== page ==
Harmison has nothing but good things to say about those who have helped his career to progress, those who have invested their faith in him, such as the chairman of selectors, David Graveney, and the director of the National Academy, Rod Marsh. "Grav had a chat with me about what he wanted from me and how he wanted me to go about it, but it wasn't an ultimatum. I've always got on well with Rod from the moment I went to the Academy in Adelaide. I think he saw I was willing to work hard, but I like the fact that if you are acting like a twat he'll tell you."
We still do not know whether we have in Harmison a special fast bowler who will not only frighten the opposition but also bowl them out, or somebody who can bowl fast but far too waywardly for it to matter. The heaviest, most welcome, clue came not in Dhaka in October but at The Oval in September. He was instrumental in bowling out South Africa in the second innings (4 for 33) and turned the match. He had also kept faithful company with Flintoff, his friend, take note, while the pair put on 99 for the ninth wicket, of which Harmison's share was three.
"I don't feel I have disgraced myself playing for England," he said. "My first run of matches was against Australia, and I began to find my feet. Playing against the best side in the world was a stepping stone. But it was The Oval that showed me what I could do and how I could learn. Martin Bicknell was fantastic in that match. Just to listen to him talk about gameplans and setting up batsmen was a lesson I'll never forget.
"That is the sort of experience from which I can learn. I would have liked to have seen Andrew Caddick in the party for the West Indies for that reason. The last Test match we played against Australia was at Sydney and we won. Caddick took 10 wickets, and for my money he was man of the match. He didn't get it but I think he should have."
If Harmison is sometimes wary, it is probably because he is unsure of himself and still has not come to terms with the fuss. Conversely, he has a healthy opinion of his talent. "I know that I've made mistakes and that I can be my own worst enemy," he said. "I am my own biggest critic. I know I will always have a reputation for waywardness, I'll just have to put up with it. In Australia last year in the one-dayers I couldn't stop bowling wides. There were no excuses, but I didn't think it was particularly a technical thing. I don't want to make excuses, I was just knackered.
"After I came home from Australia for three days, which turned into five after my flight was delayed, things were different. I went to South Africa for the World Cup, played in a warm-up game and bowled only one wide, which was for height. But I didn't get another go and I maybe can't blame them."
Harmison thinks he will be able to manage his injuries better in future. Three years ago he suffered from shin splints, and is now aware when they might be about to recur and can take evasive action. A similar strategy will apply to his back. In Bangladesh, a stiff back led to something more pronounced. He will recognise the signs now.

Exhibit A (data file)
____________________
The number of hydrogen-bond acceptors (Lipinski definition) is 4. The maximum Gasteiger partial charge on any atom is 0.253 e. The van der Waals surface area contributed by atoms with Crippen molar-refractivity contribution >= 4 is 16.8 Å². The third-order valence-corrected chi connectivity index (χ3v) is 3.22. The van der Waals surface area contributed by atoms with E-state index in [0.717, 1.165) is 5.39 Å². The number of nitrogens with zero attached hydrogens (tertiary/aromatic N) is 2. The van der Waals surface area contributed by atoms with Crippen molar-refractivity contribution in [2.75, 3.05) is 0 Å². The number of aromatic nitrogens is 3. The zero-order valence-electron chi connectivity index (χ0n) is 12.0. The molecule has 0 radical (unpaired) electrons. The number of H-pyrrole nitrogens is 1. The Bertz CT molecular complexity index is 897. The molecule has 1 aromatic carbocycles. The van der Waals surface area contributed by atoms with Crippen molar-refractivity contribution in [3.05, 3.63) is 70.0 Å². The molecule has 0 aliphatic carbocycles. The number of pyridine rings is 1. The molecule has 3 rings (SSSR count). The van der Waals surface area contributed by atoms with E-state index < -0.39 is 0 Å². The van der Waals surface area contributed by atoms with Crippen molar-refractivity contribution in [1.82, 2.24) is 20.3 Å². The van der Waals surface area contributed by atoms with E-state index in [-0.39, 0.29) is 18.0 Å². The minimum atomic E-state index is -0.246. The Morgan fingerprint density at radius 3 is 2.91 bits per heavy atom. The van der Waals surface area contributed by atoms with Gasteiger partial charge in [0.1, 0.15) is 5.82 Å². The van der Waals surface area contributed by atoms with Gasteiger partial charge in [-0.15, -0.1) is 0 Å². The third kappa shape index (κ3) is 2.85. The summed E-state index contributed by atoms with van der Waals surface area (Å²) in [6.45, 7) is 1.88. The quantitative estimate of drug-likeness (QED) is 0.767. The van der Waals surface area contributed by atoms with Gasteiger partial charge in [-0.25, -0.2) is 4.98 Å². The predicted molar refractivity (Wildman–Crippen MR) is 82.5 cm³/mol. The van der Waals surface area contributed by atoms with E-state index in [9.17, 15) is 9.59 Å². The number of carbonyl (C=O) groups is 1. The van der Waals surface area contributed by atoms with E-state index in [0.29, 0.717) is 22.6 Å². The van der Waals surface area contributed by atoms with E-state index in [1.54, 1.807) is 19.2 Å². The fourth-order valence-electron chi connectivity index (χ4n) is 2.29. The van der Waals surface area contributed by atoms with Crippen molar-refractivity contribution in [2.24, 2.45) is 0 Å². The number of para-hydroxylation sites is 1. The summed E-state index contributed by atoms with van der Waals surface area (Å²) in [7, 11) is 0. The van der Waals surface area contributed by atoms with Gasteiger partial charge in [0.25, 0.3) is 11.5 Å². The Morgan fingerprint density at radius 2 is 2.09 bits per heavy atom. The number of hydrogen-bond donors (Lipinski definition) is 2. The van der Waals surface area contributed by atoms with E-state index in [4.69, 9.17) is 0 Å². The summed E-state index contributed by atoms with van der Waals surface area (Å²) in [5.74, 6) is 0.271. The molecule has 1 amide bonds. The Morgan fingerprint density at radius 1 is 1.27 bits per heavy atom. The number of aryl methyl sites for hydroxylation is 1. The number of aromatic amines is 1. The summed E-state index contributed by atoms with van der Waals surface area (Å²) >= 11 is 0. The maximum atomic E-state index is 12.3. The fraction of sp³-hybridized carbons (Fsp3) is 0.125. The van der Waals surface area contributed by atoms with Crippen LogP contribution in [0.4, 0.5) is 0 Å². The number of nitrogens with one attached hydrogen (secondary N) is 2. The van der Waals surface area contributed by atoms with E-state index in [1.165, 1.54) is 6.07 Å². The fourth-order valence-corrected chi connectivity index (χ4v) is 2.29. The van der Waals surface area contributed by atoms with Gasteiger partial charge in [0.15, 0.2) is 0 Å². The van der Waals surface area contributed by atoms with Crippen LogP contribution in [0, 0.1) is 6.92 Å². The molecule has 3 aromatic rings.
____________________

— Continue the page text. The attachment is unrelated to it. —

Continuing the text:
He is a loyal man who needs to trust people before responding. In mentioning coaches he paid tribute to the England bowling coach, Troy Cooley, who is a technical expert. "He has helped my body to be in a straighter line when I let go of the ball so there's more chance of the ball being in a straighter line. But the thing is he's a good bloke, and if somebody's a good bloke there's more likelihood that you'll listen."
At 25, Harmison is entering his best years and he has the equipment to lead England's attack. It is still possible to wonder about his confidence. "I feel as though I'm getting better, and after 12 matches I know what it takes to play Test cricket," he said. "I am learning about the game."
Apart from bowling fast, he may need his body language to be a touch more aggressive. Not Glenn McGrath exactly, but enough to let the batsmen know that they are not his pals. "This has been pointed out to me before, but I can't see the point of spouting verbals. It's not me."
It is up to him whether he has the will to go to the next stage. He probably does, but it is not straightforward. And he will always be waiting, aching to go back home.
Biography: Stephen James Harmison
Born: 23 October 1978 in Ashington.
A family game: brothers James (22) and Ben (28) play for Northumberland.
Represents: Durham and England.
Test career: 12 matches, debut v India at Nottingham 2002. Bowling: 41 wickets at average of 29.63 each (best 5 for 35). Batting: 90 runs at 6.42 (highest score 20no). One catch.
One-day Internationals: six matches, debut v Sri Lanka at Brisbane, 2002-03. Bowling: Five wickets at 49.20 each, economy rate 5.90. Three catches.
In a nutshell: blessed with good natural pace and owning a high action, but injuries have curtailed his progress. Toured South Africa with England A in 1998-99.Reuse content